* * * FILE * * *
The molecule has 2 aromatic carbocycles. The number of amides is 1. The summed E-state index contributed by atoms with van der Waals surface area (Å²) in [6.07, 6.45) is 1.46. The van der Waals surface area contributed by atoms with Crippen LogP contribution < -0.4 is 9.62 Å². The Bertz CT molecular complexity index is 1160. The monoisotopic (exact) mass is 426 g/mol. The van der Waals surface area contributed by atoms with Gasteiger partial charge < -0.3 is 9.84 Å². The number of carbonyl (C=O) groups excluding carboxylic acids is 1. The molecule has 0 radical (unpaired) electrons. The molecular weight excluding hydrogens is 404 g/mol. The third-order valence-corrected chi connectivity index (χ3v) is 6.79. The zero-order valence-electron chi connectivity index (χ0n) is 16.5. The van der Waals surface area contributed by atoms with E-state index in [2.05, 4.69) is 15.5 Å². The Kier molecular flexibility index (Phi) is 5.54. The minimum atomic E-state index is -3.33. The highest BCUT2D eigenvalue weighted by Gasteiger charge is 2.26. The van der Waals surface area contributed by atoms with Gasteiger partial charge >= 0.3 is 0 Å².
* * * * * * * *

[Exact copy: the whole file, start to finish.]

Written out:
The molecule has 2 aromatic carbocycles. The number of amides is 1. The summed E-state index contributed by atoms with van der Waals surface area (Å²) in [6.07, 6.45) is 1.46. The van der Waals surface area contributed by atoms with Crippen LogP contribution < -0.4 is 9.62 Å². The Bertz CT molecular complexity index is 1160. The monoisotopic (exact) mass is 426 g/mol. The van der Waals surface area contributed by atoms with Gasteiger partial charge < -0.3 is 9.84 Å². The number of carbonyl (C=O) groups excluding carboxylic acids is 1. The molecule has 0 radical (unpaired) electrons. The molecular weight excluding hydrogens is 404 g/mol. The third-order valence-corrected chi connectivity index (χ3v) is 6.79. The zero-order valence-electron chi connectivity index (χ0n) is 16.5. The van der Waals surface area contributed by atoms with E-state index in [2.05, 4.69) is 15.5 Å². The Kier molecular flexibility index (Phi) is 5.54. The minimum atomic E-state index is -3.33. The highest BCUT2D eigenvalue weighted by Gasteiger charge is 2.26. The van der Waals surface area contributed by atoms with Gasteiger partial charge >= 0.3 is 0 Å².